Sodomy Repeal May Have Led to Ohio’s Importuning Law
A Hasty Amendment to a Massive 1972 Law Reform is Now the Focus of an
Ohio Supreme Court Case
People’s Chronicle, February 22, 2002
P.O. Box 5426, Cleveland, Ohio 44101
By Eric Resnick
The most anti-gay law in Ohio, now being reviewed by the state’s highest
court, might owe its birth to the repeal of a sodomy law 30 years ago.
The importuning law makes it a crime to ask someone for gay or lesbian sex
if it would offend them. It is unique to Ohio, and its origin is linked to a
major event in Ohio’s legislative history.
House Bill 511, passed in December 1972, completely overhauled Ohio’s
criminal codes. The first real change to Ohio’s criminal law since 1840, it
is the largest bill ever passed by the state. Lawmakers worked on the bill for
nearly seven years.
Part of H.B. 511 was the repeal of Ohio’s sodomy law criminalizing
homosexual acts between consenting adults. With that, Ohio became one of the
earliest states to decriminalize homosexuality, but behind-the-scenes
maneuvering and the political climate may have left us with the importuning
The anti-gay section of the importuning law, which is section 2907.07 of
the Ohio Revised Code, is only one of its three parts. The other two deal with
sexual solicitation of children by adults. These are also covered by other
sexual offenses created by H.B. 511. Thus, the section prohibiting same-sex
inquiries is the only uniquely operational part, and the part that is now
under constitutional scrutiny by the Ohio Supreme Court.
The statute has been used extensively by police in sting operations where
gay men are arrested after asking undercover officers if they are interested
Courts reviewing the law have asked why the legislature criminalized
homosexual solicitation at the same time it decriminalized homosexual conduct.
The answer is cloudy.
Model code had sodomy repeal
In May 1966, the Legislative Services Commission, the agency that provides
legal assistance to the legislature, convened a technical committee to review
a model penal code drafted by the American Law Institute, and being considered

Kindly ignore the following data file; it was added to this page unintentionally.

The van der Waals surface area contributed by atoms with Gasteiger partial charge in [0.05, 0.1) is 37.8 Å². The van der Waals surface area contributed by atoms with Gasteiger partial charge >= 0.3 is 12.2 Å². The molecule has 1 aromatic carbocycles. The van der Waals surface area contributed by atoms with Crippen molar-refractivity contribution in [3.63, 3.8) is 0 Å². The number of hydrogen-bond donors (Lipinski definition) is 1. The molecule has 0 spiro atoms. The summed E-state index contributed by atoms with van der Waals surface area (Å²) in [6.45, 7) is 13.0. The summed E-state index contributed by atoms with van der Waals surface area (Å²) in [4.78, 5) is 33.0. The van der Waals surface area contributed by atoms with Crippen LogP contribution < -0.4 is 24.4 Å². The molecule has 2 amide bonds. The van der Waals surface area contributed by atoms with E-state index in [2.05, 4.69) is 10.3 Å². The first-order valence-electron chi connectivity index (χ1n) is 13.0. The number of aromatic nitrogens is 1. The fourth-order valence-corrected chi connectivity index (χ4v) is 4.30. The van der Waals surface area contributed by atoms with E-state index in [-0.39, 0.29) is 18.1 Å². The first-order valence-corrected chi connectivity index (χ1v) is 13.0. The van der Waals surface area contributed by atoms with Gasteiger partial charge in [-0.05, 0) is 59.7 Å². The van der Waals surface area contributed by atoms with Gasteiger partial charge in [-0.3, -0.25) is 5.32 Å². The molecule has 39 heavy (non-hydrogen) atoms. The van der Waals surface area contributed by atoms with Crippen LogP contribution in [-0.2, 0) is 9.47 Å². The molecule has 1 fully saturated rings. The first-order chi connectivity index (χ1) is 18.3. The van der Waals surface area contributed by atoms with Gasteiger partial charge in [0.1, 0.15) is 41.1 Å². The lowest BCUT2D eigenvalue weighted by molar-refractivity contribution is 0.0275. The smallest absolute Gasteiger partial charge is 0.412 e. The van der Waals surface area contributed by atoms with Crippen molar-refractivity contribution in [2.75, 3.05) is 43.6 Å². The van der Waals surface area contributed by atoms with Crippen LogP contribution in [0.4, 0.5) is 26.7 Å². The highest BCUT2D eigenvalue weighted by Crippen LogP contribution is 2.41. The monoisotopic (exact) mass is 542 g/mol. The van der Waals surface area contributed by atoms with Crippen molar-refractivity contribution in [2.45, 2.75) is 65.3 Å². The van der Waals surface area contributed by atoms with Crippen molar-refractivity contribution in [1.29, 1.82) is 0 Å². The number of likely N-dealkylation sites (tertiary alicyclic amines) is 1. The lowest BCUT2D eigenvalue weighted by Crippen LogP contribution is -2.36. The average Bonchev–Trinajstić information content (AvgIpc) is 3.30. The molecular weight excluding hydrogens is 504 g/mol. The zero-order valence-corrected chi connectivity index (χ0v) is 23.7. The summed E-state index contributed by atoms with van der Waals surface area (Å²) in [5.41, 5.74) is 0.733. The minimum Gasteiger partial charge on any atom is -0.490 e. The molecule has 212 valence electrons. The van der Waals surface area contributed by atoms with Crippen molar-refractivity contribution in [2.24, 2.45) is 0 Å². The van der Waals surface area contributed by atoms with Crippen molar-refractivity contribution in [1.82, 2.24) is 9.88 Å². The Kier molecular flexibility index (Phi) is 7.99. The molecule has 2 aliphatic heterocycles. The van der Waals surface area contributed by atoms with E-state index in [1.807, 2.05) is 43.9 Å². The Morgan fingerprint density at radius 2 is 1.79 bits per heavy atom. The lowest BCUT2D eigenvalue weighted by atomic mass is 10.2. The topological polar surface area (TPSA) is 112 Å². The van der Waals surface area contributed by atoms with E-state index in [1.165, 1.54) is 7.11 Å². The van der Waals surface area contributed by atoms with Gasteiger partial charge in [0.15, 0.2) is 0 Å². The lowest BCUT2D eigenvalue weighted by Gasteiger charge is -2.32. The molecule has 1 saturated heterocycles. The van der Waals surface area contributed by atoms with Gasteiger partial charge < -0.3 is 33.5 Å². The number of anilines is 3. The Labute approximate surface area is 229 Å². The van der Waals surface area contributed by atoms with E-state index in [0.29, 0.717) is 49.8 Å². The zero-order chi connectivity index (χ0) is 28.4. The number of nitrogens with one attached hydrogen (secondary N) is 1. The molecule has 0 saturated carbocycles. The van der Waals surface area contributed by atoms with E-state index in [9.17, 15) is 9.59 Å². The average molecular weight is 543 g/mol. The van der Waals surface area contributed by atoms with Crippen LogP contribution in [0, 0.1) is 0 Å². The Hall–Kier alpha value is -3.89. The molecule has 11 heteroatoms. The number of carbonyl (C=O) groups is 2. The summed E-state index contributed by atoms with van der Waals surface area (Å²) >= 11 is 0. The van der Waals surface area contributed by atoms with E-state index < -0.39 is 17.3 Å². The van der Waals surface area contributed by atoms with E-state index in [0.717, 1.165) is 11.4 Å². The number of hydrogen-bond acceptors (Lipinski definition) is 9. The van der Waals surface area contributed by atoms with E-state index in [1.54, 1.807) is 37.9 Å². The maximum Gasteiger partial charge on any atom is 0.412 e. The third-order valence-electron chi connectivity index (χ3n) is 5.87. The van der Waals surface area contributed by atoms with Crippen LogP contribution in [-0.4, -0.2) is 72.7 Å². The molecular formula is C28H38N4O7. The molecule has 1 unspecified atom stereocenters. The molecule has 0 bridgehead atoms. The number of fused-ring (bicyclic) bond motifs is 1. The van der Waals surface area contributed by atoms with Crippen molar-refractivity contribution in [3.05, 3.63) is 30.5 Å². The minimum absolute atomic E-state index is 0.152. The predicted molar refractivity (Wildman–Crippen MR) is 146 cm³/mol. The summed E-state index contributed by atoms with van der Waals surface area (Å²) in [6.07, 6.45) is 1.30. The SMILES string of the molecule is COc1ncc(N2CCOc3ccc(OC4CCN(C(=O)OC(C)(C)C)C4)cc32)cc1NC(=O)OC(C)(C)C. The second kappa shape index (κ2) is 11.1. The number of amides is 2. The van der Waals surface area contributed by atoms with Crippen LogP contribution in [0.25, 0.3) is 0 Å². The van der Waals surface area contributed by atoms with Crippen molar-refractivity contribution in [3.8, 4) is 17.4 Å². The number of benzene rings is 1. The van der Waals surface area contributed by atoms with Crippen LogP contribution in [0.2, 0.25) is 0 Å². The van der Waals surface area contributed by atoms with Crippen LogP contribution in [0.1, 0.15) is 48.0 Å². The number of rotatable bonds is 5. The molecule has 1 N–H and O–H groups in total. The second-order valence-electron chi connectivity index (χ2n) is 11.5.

in nearly every other state. The committee included legal scholars, law
enforcement officials, and select members of the House and Senate Judiciary
The model code recommended the decriminalization of homosexual acts, based
on the 1957 British Wolfenden Report, which said that "it is not the
function of the law to intervene in the private lives of citizens . . ."
making it explicit, for the first time, that morality and immorality are not
the law’s business.
Members of the technical committee agreed with this. Alan Norris, then a
Columbus Republican representative, now a federal judge, served on the
technical committee and is credited with selling its recommendations to the
House. He saw to it that the old sodomy law was repealed by H.B. 511, along
with dozens of other archaic provisions.
Benson Wolman, then executive director of the American Civil Liberties
Union of Ohio, said he discouraged members of the Columbus Gay Activist
Alliance from staging a demonstration in support of the sodomy repeal after
the final version passed the House, but prior to Senate consideration.
"It was done very quietly," said Wolman. "If it had been
raised to broad view in the legislature, it would have only required one
member to propose an amendment [putting it back] that the others could not
have refused to vote for."
A newcomer’s amendment
In fact, Joseph Tulley, a Republican from Willoughby who was also the vice
chair of the House Judiciary Committee, attempted to do just that with a floor
amendment on March 21, 1972. The amendment, which was not included in the
final bill, made it a crime for persons to "have anal intercourse or
engage in fellatio or cunnilingus with another."
According to then Parma Republican Rep. Donna Pope, lawmakers burst into